Bacteroides fragilis

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Bacteroides fragilis
BacteroidesFragilis Gram.jpg
Scientific classification
Bacteroides fragilis

Bacteroides fragilis is an obligately anaerobic, Gram-negative, rod-shaped bacterium. It is part of the normal microbiota of the human colon and is generally commensal,[1][2] but can cause infection if displaced into the bloodstream or surrounding tissue following surgery, disease, or trauma.[3]

Epidemiology and pathogenesis[edit]

The B. fragilis group is the most commonly isolated Bacteroidaceae in anaerobic infections, especially those that originate from the gastrointestinal microbiota. B. fragilis is the most prevalent organism in the B. fragilis group, accounting for 41% to 78% of the isolates of the group. These organisms are resistant to penicillin by virtue of production of beta-lactamase, and by other unknown factors.[4]

This group was formerly classified as subspecies of B. fragilis (i.e. B. f. ssp. fragilis, B. f. ssp. distasonis, B. f. ssp. ovatus, B. f. ssp. thetaiotaomicron, and B. f. ssp. vulgatus). They have been reclassified into distinct species on the basis of DNA homology studies.[5] B. fragilis (formerly known as B. f. ssp. fragilis) is often recovered from blood, pleural fluid, peritoneal fluid, wounds, and brain abscesses.

Although the B. fragilis group is the most common species found in clinical specimens, it is the least common Bacteroides present in fecal microbiota, comprising only 0.5% of the bacteria present in stool. Their pathogenicity partly results from their ability to produce capsular polysaccharide, which is protective against phagocytosis[6] and stimulates abscess formation.[3]

B. fragilis is involved in 90% of anaerobic peritoneal infections.[7] It also causes bacteremia[8] associated with intra-abdominal infections, peritonitis and abscesses following rupture of viscus, and subcutaneous abscesses or burns near the anus.[9] Though it is gram negative, it has an altered LPS and does not cause endotoxic shock.


In general, B. fragilis is susceptible to metronidazole, carbapenems, tigecycline, beta-lactam/beta-lactamase inhibitor combinations (e.g. ampicillin/sulbactam, piperacillin/tazobactam), and certain antimicrobials of the cephalosporin class, including cefoxitin. The bacteria have inherent high-level resistance to penicillin. Production of beta lactamase appears to be the main mechanism of antibiotic resistance in B. fragilis.[10] Clindamycin is no longer recommended as the first-line agent for B. fragilis due to emerging high-level resistance (>30% in some reports).[11][12]

Environmental research[edit]

B. fragilis bacteriophages are commonly used as tracers of human faecal material.[13]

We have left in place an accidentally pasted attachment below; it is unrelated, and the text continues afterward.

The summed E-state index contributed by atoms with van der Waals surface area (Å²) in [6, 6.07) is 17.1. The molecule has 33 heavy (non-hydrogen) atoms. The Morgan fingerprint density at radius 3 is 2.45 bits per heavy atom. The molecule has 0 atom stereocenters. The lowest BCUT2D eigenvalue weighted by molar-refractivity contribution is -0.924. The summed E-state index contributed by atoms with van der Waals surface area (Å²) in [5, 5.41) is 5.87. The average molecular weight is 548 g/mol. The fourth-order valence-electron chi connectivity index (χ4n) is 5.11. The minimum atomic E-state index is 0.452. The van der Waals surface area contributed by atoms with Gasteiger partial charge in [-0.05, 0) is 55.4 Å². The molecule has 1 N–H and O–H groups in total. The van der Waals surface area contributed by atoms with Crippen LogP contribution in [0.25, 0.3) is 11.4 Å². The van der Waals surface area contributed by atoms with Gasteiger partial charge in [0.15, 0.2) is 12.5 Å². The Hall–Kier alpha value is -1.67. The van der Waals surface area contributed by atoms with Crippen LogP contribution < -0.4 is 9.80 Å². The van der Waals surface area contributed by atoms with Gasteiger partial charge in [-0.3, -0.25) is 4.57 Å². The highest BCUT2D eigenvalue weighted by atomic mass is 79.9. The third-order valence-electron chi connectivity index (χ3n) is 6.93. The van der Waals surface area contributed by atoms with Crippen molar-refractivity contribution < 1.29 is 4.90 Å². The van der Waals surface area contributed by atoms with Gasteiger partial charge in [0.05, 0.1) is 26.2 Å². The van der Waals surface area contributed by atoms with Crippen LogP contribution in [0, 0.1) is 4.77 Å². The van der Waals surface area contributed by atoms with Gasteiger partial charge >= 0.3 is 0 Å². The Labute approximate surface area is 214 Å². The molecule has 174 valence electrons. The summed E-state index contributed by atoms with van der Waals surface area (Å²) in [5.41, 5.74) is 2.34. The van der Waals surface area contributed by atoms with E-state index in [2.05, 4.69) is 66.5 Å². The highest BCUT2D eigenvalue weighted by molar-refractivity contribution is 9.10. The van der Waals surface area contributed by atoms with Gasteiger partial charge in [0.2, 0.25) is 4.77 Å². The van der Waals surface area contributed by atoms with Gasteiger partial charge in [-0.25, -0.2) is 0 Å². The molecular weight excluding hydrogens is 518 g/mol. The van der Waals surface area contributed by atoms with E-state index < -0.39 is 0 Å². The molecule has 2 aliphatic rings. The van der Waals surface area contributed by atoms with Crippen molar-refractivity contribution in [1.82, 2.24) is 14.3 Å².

See also[edit]


  1. ^ Kuwahara T, Yamashita A, Hirakawa H, et al. (October 2004). "Genomic analysis of Bacteroides fragilis reveals extensive DNA inversions regulating cell surface adaptation". Proc. Natl. Acad. Sci. U.S.A. 101 (41): 14919–24. doi:10.1073/pnas.0404172101. PMC 522005. PMID 15466707.
  2. ^[permanent dead link]
  3. ^ a b Levinson, W. (2010). Review of Medical Microbiology and Immunology (11th ed.).
  4. ^ Snydman DR, Jacobus NV, McDermott LA, et al. (January 2010). "Lessons learned from the anaerobe survey: historical perspective and review of the most recent data (2005–2007)". Clin. Infect. Dis. 50 (Suppl 1): S26–33. doi:10.1086/647940. PMID 20067390.
  5. ^ Baron EJ, Allen SD (June 1993). "Should clinical laboratories adopt new taxonomic changes? If so, when?". Clin. Infect. Dis. 16 (Suppl 4): S449–50. doi:10.1093/clinids/16.Supplement_4.S449. PMID 8324167.
  6. ^ Wexler HM (October 2007). "Bacteroides: the good, the bad, and the nitty-gritty". Clin. Microbiol. Rev. 20 (4): 593–621. doi:10.1128/CMR.00008-07. PMC 2176045. PMID 17934076.
  7. ^ Bacteroides infections at eMedicine
  8. ^ Brook I (June 2010). "The role of anaerobic bacteria in bacteremia". Anaerobe. 16 (3): 183–9. doi:10.1016/j.anaerobe.2009.12.001. PMID 20025984.
  9. ^ Brook I (October 2008). "Microbiology and management of abdominal infections". Dig. Dis. Sci. 53 (10): 2585–91. doi:10.1007/s10620-007-0194-6. PMID 18288616.
  10. ^ Ayala, J.; Quesada, A.; Vadillo, S.; Criado, J. N.; Píriz, S. (2005). "Penicillin-binding proteins of Bacteroides fragilis and their role in the resistance to imipenem of clinical isolates". Journal of Medical Microbiology. 54 (11): 1055–64. doi:10.1099/jmm.0.45930-0. PMID 16192437.
  11. ^ Mandell GL, Bennett JE, Dolin R (2004). Principles and Practice of Infectious Diseases (6th ed.). Churchill Livingstone. ISBN 978-0-443-06643-6.
  12. ^ Brook I (December 2007). "Treatment of anaerobic infection". Expert Rev Anti Infect Ther. 5 (6): 991–1006. doi:10.1586/14787210.5.6.991. PMID 18039083.
  13. ^ "Environment and Public Health Research Unit (EPHRU)". University of Brighton. Archived from the original on 15 May 2009.

External links[edit]